600 is still looking pretty incredible. That neither McGwire or Sosa made it there (Sosa still could, I suppose), well, that seemed impossible in 1999.
TamRa - Thursday, February 01 2007 @ 03:51 PM EST (#162926) #

Observations worth noting...

Griffey needs 37 for 600. Probably can do within the next two seasons.

Thomas, as noted, needs 13 for 500. Could reach as high as 525-530 this year. Has an outside chance at 600.

Thome, Ramirez, A-Rod all make it this year. Shef needs two more seasons.

If A-Rod finishes this season with 500, and plays 8 more seasons averinging 20 HR per, he passes Aaron. If he hits an average of 25, then he needs less than seven seasons after this one.

Piazza has 419 and MIGHT make his way to 450.

Delgado has 407, he ought to pass 440 this year without much trouble and, with health, pass 500 a couple years after that. By then he'll be 37-38 years old and in decline (presumably). There might be some poetry in brringing him back to Toronto to DH after Thomas is done and seeing how long he can hold a pure power stroke capable of 30 or so HR a year. If he could hold out as long as Thomas intends to he might make a run at 600.

Chipper Jones is the same Age as Carlos and has only 357.  Much over 450 for him would be a suprise.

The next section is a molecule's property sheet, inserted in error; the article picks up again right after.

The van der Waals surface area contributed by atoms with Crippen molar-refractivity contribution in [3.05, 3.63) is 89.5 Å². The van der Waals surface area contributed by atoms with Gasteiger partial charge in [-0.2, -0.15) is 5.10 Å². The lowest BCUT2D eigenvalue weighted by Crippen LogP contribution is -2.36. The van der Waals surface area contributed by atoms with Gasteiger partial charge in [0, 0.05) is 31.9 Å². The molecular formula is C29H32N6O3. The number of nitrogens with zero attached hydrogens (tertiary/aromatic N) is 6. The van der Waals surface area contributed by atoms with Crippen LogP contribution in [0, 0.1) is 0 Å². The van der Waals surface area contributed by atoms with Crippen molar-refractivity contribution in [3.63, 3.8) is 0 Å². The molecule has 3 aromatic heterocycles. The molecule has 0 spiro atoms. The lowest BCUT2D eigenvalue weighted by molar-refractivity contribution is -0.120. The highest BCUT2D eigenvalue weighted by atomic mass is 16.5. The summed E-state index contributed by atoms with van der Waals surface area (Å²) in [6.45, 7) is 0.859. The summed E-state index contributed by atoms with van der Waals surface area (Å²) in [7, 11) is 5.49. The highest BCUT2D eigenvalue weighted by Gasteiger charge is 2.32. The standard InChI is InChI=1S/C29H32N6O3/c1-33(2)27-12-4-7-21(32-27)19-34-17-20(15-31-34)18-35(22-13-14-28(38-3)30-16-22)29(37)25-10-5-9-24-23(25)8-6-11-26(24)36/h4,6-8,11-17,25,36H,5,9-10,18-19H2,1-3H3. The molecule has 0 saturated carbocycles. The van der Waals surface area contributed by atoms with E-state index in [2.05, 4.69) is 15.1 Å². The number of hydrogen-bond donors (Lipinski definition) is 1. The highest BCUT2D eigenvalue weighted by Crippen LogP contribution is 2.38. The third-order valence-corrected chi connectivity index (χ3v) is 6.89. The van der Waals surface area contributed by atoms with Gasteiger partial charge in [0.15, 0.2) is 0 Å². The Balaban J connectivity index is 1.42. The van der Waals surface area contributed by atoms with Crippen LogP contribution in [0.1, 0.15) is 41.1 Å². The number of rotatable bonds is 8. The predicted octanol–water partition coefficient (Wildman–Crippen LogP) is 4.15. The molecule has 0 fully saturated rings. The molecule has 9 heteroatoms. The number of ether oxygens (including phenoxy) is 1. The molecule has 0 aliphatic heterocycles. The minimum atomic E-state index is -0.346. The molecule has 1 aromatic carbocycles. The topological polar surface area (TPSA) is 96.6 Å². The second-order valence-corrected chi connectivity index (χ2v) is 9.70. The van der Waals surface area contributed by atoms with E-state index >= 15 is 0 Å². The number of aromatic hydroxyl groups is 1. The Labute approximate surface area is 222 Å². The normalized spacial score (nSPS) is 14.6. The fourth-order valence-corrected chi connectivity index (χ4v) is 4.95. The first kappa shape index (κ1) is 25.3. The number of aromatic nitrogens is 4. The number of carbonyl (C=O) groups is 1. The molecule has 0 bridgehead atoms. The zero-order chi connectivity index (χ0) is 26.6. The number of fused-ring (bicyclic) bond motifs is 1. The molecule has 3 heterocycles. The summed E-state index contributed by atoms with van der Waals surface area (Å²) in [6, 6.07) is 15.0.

Giambi is 35 and has only 350 - he'll prob never see 500 unless he plays to a great age.

The youngest guy in the top 20 is Andruw Jones, at 29 he has 342 and is in his power prime. He should sail past 400 in the next couple of years, and be closing on 500 by the time he's the age Delgado is now. After that, who knows how swift the decline might be. But barring major injury, 500 seems pretty certain.

Vlad Gurrero has 338 at age 30. 400 in a couple of years seems doable, and anyone at 40 by 32 has a clean shot at 500.

Hows this at a guess for the all-time leaders, 10 years from now:

1. Alex Rodruigez - 775

2. Barry Bonds - 760

3.  Hank Aaron - 755

4. Babe Ruth - 714

5. Wille Mays - 660

6. Ken Griffey - 640

7. Manny Ramirez - 625

8. Andruw Jones - 610

9. Sammy Sosa - 601

10. Frank Thomas - 590

11. Frank Robinson - 588

12. Mark McGwire  - 583

13. Vlad Gurrero - 580

14. Carlos Delgado - 577

15. Jim Thome - 575

16. Harmon Killibrew - 573

17. Rafiel Palmerio - 569

18. Reggie Jackson - 563

19. Gary Shefield - 556

20. David Ortiz - 550


John Northey - Thursday, February 01 2007 @ 03:53 PM EST (#162927) #